Using iTunes. How to do I make mp3 files out of mp4 files - using cds?

Stepk wrote:

Marvin_M;

 

Have you tried to rip the same song with vbr and cbr at the same bit rate? I’d like to know the difference with file size? can you hear the difference? 

 

I am planning to do this when I get a chance. Apparently, vbr gives better results with Lame Encoder’s improvements.

Can I hear the difference? No. As far as a size comparison, that all depends on the music. A single person singing and playing an acoustic guitar, that file would be a file that could save a lot of space, in comparison, a heavy metal tune with three guitarists wailing away, along with a singer and drummer and bassist, the difference would not be so great. My computer is acting a little bit temperamental today, or else I would do a couple conversions to give you an example.

Marvin_Martian wrote:

You know how that makes you sound?

:dizzy_face::smileyvery-happy::stuck_out_tongue: 

 

Wiser? More experineced? Worldly? Guru-like?

![](file:///C:/DOCUME%7E1/Paul/LOCALS%7E1/Temp/moz-screenshot.png)

Respect 'yer elders, you young whipper-snapper!

And get me another beer while 'yer at it. :stuck_out_tongue:

Marvin_Martian wrote:

You know how that makes you sound?

:dizzy_face: :smileyvery-happy: :stuck_out_tongue: 

 

Wiser? More experienced? Worldly? Even Guru-like?

Respect 'yer elders, you young whipper-snapper!

And get me another beer while 'yer at it. :stuck_out_tongue:

When I first started ripping my CDs, I tested different bitrates and methods.  I found that MP3 lame VBR produced the best sound for me in the least amount of space, in the format I then wanted (MP3). 

Stepk - Thank you so much for taking the trouble to give me details on how to use that programme.   I am going to run them off and keep them for future reference.   In fact you have persuaded me *not* to convert my files, due to the loss in quality.   I’ve decided I’m just going to cut my losses and move on.   I have now set up iTunes so that anything I take onto my computer in future will be in the form of mp3 files - and that is the stuff I will put onto my Sansa clip. 

For some reason (& I am very curious as to why this is), some of the existing music files on my computer are already mp3s.   How can this be if I have imported all of them using iTunes, with a non-mp3 import setting?   Anyway, whilst the bulk of my files are mp4s, some of them are mp3s.   I will put the latter on my Sansa clip.

Thank you again for all your help!

One other thing Stepk…   When you say “I won an ipod years ago. So, I naturally converted my CD’s into aac files. Then, I used itunes to convert them into mp3’s. (almost 32 GB!). I could tell the difference! New mp3 files were still good, but not as good as the aac files.”   Do you mean the mp3 files were not as good as the original mp4 files, or are acc files something else?

Apologies for being so ignorant!

Message Edited by Poppy on 05-15-2010 11:05 AM

Hello Poppy;

The mp3 (128kbps) files I converted from itunes’ aac (advanced audio code?) do not sound as good as aac’s I created using my store purchased cd’s. I am not saying they sound bad. But, you are much better off ripping once unless of course you create flac files. That’s what I am currently doing now. Flac is pretty much lossless. But they are big files. After I create them ,I move them to my external drive. in the future, I will convert them into anything I want without changing anything with the original flac files. I am pretty sure amplifier manufacturers will come up with an amplifier that will read these flac files thru usb port. That will be incredibly convenient, scanning those flac files on the amp’s display and playing anything you want.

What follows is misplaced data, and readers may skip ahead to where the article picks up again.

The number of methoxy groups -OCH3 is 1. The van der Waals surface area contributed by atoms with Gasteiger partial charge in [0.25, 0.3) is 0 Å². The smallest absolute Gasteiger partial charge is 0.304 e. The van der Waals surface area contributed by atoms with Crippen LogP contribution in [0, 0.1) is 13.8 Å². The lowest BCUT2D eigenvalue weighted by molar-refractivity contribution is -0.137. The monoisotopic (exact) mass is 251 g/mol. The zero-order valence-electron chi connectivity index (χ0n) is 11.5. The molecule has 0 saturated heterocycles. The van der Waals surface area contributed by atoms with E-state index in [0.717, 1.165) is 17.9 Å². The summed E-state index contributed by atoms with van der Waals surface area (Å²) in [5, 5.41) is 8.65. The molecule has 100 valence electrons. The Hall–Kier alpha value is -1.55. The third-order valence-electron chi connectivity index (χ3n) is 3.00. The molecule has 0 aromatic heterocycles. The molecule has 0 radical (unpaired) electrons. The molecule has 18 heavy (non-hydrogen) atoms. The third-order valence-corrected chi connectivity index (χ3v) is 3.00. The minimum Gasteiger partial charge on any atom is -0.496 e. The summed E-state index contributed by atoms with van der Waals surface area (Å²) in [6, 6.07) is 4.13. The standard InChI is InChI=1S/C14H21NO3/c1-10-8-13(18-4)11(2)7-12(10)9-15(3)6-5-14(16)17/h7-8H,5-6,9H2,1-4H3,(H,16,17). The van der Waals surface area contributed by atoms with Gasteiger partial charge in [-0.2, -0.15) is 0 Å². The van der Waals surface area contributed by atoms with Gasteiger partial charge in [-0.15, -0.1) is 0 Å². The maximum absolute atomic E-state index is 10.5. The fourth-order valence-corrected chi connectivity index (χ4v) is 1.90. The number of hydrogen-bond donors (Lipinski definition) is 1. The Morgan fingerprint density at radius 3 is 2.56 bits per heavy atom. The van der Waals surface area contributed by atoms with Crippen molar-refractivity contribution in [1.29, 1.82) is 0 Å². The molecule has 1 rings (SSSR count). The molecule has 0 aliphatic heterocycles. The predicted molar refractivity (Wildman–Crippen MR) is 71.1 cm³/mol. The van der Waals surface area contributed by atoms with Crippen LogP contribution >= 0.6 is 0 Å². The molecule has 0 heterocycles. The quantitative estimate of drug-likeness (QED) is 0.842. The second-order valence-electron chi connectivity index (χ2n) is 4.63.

mp3’s in my opinion are great if you play them in a portable player or a car stereo. If you connect the player to your amp, you won’t be satisfied. 

I should have said m4a files instead of aac files. I copied some audio guru’s explanation, and pasting it.

  1. AAC stands for either MPEG2 Advanced Audio Coding or MPEG4 Advanced Audio Coding.
    The MPEG2 audio-encoding standard of the format is not backward-compatible with MPEG1 audio. MPEG2 AAC can produce better audio quality than MP3 using less physical space for the files. MPEG4 AAC can produce better quality and smaller files than MPEG2 AAC. AAC is the audio file format used by Apple in their popular iTunes Music Store

  2. The audio file format used by Apple in their popular iTunes Music Store often appears on your system with the “.M4A” filename extension. M4A can produce better audio quality than MP3 using less physical space for the files

  3. M4P format is “protected AAC”. It is a format of purchased music that can be listened to only through the iTunes softer or an iPod.

Hi Stepk,

Thank you very much for all of that.   I understand the process much more clearly now, and the limitations of converting mp4s to mp3s.

I have one outstanding query left.

How is it that some of the existing files in my iTunes library are mp4s, and others are mp3s?   Surely iTunes would have ripped all the cds on the same setting?

edit:  Actually, not sure I know why iTunes would do that.  Perhaps the original format was different and so iTunes ripped them differently?  Or perhaps the settings got changed?

Message Edited by Miikerman on 05-22-2010 01:03 PM

Okay, that makes sense…  

Thank you very much for all your time and patience with my queries - it’s much appreciated.

@miikerman wrote:
MP4’s are protected by digital rights management; MP3’s are not.  Perhaps that reflects the nature of the original files?

Actual mp4s aren’t.  Only m4p’s have DRM, unless he renamed his files.   

Ulp, my mistake and bad.  Apologies.  

Hi, I think what you have done is correct. But if you still can’t replace MP4 with MP3 audio files on iTunes, you could go for a recorder and then rip audio from MP4 at first. After that, you only need to burn MP3 audio files onto CD straightly.